CREDIT: Paramount Pictures/Black Bear Pictures

This review was originally posted on News Cult in October 2017.

Starring: Matt Damon, Julianne Moore, Noah Jupe, Oscar Isaac, Glenn Fleshler, Jack Conley, Gary Basaraba

Director: George Clooney

Running Time: 105 Minutes

Rating: R for Wiseguy-Style Punching, Stabbing, Explosions, and Poisoning and Some Slap-Happy Hanky-Panky

Release Date: October 27, 2017

In the perfect mid-20th Century American town of Suburbicon (basically Leave It to Beaver sprung to life), the dream of raising a family with no worries and getting along with all your neighbors has been fully, uniformly realized. Or at least, that’s how it’s being sold. Whenever a movie begins with a montage praising picture-perfect suburbia, it is clear that we are actually in for satire. In this case, it is a violently screwball riff on Double Indemnity.

The idea that a utopian town can really exist is punctured fairly immediately when the home of Gardner Lodge (Matt Damon) and his wife Rose (Julianne Moore) is invaded by a couple of goons intent on thievery and terrorizing. Rose ends up dying at the hands of the thieves, leaving Gardner to raise their son Nicky (Noah Jupe) with the help of Rose’s twin sister Margaret (also Moore). But it soon becomes clear that Gardner and Margaret were behind Rose’s death, for the sake of paying off Gardner’s mob debts and so that they can cash in on the life insurance policy on Rose and escape to a Caribbean paradise. So this really is 100% Double Indemnity in the Cleavers’ neighborhood.

Ultimately, though, Suburbicon does not offer much new to say with its recontextualization, save for Matt Damon riding a comically undersized bicycle. Considering the talent assembled, that is notably disappointing. But it is not entirely surprising, as the array of violence involves the Coen brothers (who wrote the script along with Clooney and Grant Heslov) indulging in their most outrageous tendencies. At least Oscar Isaac livens things up quite a bit as the claims adjuster of claims adjusters, though his appearance is all too brief (somewhat necessarily so).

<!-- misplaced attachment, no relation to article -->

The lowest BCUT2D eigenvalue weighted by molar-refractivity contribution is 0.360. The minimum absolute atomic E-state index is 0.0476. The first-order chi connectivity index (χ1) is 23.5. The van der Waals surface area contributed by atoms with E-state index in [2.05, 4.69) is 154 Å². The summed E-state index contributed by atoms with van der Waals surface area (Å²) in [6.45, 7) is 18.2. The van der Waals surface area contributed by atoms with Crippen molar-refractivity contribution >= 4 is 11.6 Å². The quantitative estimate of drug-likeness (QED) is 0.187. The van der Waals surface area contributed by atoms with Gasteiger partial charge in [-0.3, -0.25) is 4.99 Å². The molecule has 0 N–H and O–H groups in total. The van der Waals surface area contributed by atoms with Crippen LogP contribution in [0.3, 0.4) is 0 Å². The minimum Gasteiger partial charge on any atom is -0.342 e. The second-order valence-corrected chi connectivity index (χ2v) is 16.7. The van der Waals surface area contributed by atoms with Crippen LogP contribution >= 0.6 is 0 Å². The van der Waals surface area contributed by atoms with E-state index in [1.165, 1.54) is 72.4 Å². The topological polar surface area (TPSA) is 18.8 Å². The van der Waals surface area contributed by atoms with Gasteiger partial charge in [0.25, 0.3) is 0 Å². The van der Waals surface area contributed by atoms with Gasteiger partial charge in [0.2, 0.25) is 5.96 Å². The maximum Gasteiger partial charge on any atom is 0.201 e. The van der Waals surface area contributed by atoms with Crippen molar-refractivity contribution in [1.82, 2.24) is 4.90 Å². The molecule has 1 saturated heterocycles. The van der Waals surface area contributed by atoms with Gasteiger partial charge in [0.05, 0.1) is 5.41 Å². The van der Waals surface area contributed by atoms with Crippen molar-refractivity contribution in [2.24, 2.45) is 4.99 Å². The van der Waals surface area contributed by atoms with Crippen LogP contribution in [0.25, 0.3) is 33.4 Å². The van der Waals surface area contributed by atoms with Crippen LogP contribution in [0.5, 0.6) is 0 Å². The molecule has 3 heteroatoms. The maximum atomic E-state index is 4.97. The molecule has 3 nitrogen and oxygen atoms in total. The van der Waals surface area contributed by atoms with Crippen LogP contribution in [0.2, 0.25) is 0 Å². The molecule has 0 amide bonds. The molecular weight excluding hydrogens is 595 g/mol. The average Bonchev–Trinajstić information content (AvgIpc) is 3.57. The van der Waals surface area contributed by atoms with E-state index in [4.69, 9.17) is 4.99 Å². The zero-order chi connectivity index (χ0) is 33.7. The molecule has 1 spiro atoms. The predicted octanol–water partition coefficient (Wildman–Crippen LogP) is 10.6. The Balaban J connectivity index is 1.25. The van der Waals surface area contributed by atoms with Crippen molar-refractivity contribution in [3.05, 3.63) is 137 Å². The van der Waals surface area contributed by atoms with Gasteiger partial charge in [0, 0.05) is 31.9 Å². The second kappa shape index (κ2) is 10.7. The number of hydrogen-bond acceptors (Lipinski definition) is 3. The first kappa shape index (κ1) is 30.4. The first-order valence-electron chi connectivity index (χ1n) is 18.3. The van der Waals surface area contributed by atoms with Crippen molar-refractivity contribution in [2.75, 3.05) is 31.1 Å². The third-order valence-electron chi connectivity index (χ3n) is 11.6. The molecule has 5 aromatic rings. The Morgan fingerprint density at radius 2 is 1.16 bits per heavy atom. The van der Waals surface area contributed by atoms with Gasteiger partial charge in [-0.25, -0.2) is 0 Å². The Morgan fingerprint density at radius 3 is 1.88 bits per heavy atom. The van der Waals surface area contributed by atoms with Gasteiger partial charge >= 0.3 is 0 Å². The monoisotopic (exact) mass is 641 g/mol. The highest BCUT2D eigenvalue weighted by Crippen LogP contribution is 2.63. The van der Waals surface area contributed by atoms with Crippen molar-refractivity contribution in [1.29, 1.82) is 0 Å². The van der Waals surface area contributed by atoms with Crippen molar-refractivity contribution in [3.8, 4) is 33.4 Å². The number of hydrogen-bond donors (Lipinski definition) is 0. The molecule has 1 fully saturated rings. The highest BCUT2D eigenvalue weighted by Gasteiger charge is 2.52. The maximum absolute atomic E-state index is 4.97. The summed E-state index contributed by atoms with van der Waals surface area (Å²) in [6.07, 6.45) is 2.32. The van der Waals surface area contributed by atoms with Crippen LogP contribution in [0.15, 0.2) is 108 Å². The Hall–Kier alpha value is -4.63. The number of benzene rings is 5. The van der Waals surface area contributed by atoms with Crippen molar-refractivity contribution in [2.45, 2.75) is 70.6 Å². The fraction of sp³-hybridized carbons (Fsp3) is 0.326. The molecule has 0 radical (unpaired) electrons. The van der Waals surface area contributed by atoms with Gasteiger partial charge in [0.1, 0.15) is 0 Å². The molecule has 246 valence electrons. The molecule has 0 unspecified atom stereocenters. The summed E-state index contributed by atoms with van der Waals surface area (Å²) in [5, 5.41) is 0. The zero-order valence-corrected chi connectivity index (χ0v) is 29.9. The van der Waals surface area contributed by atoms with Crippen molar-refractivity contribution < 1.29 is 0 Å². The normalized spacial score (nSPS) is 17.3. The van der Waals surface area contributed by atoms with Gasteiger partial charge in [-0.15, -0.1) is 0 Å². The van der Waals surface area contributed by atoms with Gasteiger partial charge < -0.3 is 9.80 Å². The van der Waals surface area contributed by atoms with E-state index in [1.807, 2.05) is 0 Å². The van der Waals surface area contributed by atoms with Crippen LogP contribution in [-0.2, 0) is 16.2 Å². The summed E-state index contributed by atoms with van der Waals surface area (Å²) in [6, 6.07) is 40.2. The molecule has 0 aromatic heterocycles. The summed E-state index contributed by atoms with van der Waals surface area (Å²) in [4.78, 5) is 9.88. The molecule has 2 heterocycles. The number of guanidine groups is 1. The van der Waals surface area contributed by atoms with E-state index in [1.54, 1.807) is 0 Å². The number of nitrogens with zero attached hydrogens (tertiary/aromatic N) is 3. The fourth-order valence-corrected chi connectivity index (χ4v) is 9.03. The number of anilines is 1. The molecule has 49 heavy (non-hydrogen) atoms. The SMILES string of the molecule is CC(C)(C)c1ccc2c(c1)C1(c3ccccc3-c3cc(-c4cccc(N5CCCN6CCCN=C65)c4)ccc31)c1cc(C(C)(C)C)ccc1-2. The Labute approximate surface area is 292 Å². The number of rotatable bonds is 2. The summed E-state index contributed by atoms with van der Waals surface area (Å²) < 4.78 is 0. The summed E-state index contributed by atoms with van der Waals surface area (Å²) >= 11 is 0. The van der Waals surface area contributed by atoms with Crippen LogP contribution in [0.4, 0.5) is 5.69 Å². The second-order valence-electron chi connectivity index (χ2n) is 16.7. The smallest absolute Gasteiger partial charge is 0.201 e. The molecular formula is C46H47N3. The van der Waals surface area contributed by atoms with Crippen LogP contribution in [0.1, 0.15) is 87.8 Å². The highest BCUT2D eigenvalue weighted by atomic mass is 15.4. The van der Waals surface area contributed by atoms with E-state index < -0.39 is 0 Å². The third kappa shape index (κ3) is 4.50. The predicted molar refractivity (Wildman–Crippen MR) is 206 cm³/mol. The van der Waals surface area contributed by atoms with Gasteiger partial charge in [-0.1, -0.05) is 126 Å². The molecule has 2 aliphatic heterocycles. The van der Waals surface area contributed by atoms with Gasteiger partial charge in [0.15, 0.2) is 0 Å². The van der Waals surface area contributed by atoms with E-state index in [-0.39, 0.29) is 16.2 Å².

But wait! If that narrative disappoints you, why not check out the other fully fleshed out story existing within the very same movie? Suburbicon has just welcomed its first black family, although “welcomed” is far from the right word for many residents. It seems that this town’s ideals are false not just because it cannot keep the mob at bay but also because its lily-white identity includes a big hunk of racism.

If this sounds like two completely different movies, that it is in fact how much of it plays out. But that is also kind of the point. The racism portion gets relatively short shrift, but the idea does seem to be that Suburbicon, and in turn America, would like to pretend that this problem does not exist. That is a tricky point to make, though, and Suburbicon’s touch is not exactly delicate. Ultimately, then, the film is well-intentioned, but its tone is too all over the place for those intentions to be as clear as they need to be.

Suburbicon is Recommended If You Like: Anything and everything influenced by Double Indemnity, The Coen Brothers at their most cartoonishly violent, Two movies with starkly different focuses smooshed together

Grade: 2.5 out of 5 Explosions